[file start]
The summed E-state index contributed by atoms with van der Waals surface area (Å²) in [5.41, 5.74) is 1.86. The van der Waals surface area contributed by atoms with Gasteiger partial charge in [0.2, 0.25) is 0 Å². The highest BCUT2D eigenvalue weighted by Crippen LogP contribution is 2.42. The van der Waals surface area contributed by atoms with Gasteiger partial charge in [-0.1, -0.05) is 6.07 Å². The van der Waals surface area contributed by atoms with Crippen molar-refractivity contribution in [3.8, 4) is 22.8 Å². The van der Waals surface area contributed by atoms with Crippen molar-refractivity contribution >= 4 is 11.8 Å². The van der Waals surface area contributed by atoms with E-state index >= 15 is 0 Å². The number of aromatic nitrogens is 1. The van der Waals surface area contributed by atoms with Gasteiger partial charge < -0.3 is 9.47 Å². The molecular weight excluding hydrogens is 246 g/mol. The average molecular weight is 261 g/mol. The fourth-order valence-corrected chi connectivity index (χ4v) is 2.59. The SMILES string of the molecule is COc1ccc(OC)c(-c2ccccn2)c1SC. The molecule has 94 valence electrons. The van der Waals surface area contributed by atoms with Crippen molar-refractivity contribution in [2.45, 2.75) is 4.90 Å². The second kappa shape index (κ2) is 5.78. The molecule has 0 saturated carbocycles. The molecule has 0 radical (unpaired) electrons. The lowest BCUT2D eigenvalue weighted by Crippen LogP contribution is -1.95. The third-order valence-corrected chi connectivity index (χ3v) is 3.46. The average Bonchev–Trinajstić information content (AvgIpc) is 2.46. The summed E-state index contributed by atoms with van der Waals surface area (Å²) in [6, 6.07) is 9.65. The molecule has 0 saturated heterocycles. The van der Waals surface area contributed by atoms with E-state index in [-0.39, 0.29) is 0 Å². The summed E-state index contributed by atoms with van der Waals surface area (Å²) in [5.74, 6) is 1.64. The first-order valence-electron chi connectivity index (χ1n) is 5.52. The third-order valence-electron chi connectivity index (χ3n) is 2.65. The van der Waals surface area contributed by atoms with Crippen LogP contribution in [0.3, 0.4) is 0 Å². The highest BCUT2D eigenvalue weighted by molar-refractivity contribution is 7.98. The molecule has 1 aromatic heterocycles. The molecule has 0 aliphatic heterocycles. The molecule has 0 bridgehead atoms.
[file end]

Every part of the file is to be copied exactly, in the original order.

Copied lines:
The summed E-state index contributed by atoms with van der Waals surface area (Å²) in [5.41, 5.74) is 1.86. The van der Waals surface area contributed by atoms with Gasteiger partial charge in [0.2, 0.25) is 0 Å². The highest BCUT2D eigenvalue weighted by Crippen LogP contribution is 2.42. The van der Waals surface area contributed by atoms with Gasteiger partial charge in [-0.1, -0.05) is 6.07 Å². The van der Waals surface area contributed by atoms with Crippen molar-refractivity contribution in [3.8, 4) is 22.8 Å². The van der Waals surface area contributed by atoms with Crippen molar-refractivity contribution >= 4 is 11.8 Å². The van der Waals surface area contributed by atoms with E-state index >= 15 is 0 Å². The number of aromatic nitrogens is 1. The van der Waals surface area contributed by atoms with Gasteiger partial charge < -0.3 is 9.47 Å². The molecular weight excluding hydrogens is 246 g/mol. The average molecular weight is 261 g/mol. The fourth-order valence-corrected chi connectivity index (χ4v) is 2.59. The SMILES string of the molecule is COc1ccc(OC)c(-c2ccccn2)c1SC. The molecule has 94 valence electrons. The van der Waals surface area contributed by atoms with Crippen molar-refractivity contribution in [2.45, 2.75) is 4.90 Å². The second kappa shape index (κ2) is 5.78. The molecule has 0 saturated carbocycles. The molecule has 0 radical (unpaired) electrons. The lowest BCUT2D eigenvalue weighted by Crippen LogP contribution is -1.95. The third-order valence-corrected chi connectivity index (χ3v) is 3.46. The average Bonchev–Trinajstić information content (AvgIpc) is 2.46. The summed E-state index contributed by atoms with van der Waals surface area (Å²) in [6, 6.07) is 9.65. The molecule has 0 saturated heterocycles. The van der Waals surface area contributed by atoms with E-state index in [-0.39, 0.29) is 0 Å². The summed E-state index contributed by atoms with van der Waals surface area (Å²) in [5.74, 6) is 1.64. The first-order valence-electron chi connectivity index (χ1n) is 5.52. The third-order valence-electron chi connectivity index (χ3n) is 2.65. The van der Waals surface area contributed by atoms with Crippen LogP contribution in [0.3, 0.4) is 0 Å². The highest BCUT2D eigenvalue weighted by molar-refractivity contribution is 7.98. The molecule has 1 aromatic heterocycles. The molecule has 0 aliphatic heterocycles. The molecule has 0 bridgehead atoms.